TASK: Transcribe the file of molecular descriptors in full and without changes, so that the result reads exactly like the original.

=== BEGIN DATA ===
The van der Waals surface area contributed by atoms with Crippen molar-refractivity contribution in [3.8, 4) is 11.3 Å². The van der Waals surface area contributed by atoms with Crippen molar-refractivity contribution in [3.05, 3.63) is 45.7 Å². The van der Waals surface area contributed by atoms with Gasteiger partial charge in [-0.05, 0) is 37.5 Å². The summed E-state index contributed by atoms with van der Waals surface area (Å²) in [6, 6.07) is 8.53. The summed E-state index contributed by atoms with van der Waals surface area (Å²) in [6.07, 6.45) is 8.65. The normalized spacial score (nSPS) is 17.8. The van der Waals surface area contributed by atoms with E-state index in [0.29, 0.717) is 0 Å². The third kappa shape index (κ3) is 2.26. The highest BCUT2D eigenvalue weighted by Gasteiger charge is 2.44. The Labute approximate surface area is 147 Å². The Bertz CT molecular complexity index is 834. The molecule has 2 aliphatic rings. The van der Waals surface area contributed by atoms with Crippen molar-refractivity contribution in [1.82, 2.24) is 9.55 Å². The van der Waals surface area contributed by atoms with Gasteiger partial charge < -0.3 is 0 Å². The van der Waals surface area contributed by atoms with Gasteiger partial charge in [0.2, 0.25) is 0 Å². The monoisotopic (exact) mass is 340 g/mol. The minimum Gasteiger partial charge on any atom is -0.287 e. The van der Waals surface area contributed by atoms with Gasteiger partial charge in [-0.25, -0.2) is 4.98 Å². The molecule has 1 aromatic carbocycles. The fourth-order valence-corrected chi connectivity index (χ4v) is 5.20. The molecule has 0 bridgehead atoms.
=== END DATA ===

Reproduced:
The van der Waals surface area contributed by atoms with Crippen molar-refractivity contribution in [3.8, 4) is 11.3 Å². The van der Waals surface area contributed by atoms with Crippen molar-refractivity contribution in [3.05, 3.63) is 45.7 Å². The van der Waals surface area contributed by atoms with Gasteiger partial charge in [-0.05, 0) is 37.5 Å². The summed E-state index contributed by atoms with van der Waals surface area (Å²) in [6, 6.07) is 8.53. The summed E-state index contributed by atoms with van der Waals surface area (Å²) in [6.07, 6.45) is 8.65. The normalized spacial score (nSPS) is 17.8. The van der Waals surface area contributed by atoms with E-state index in [0.29, 0.717) is 0 Å². The third kappa shape index (κ3) is 2.26. The highest BCUT2D eigenvalue weighted by Gasteiger charge is 2.44. The Labute approximate surface area is 147 Å². The Bertz CT molecular complexity index is 834. The molecule has 2 aliphatic rings. The van der Waals surface area contributed by atoms with Crippen molar-refractivity contribution in [1.82, 2.24) is 9.55 Å². The van der Waals surface area contributed by atoms with Gasteiger partial charge < -0.3 is 0 Å². The van der Waals surface area contributed by atoms with Gasteiger partial charge in [0.2, 0.25) is 0 Å². The monoisotopic (exact) mass is 340 g/mol. The minimum Gasteiger partial charge on any atom is -0.287 e. The van der Waals surface area contributed by atoms with Gasteiger partial charge in [-0.25, -0.2) is 4.98 Å². The molecule has 1 aromatic carbocycles. The fourth-order valence-corrected chi connectivity index (χ4v) is 5.20. The molecule has 0 bridgehead atoms.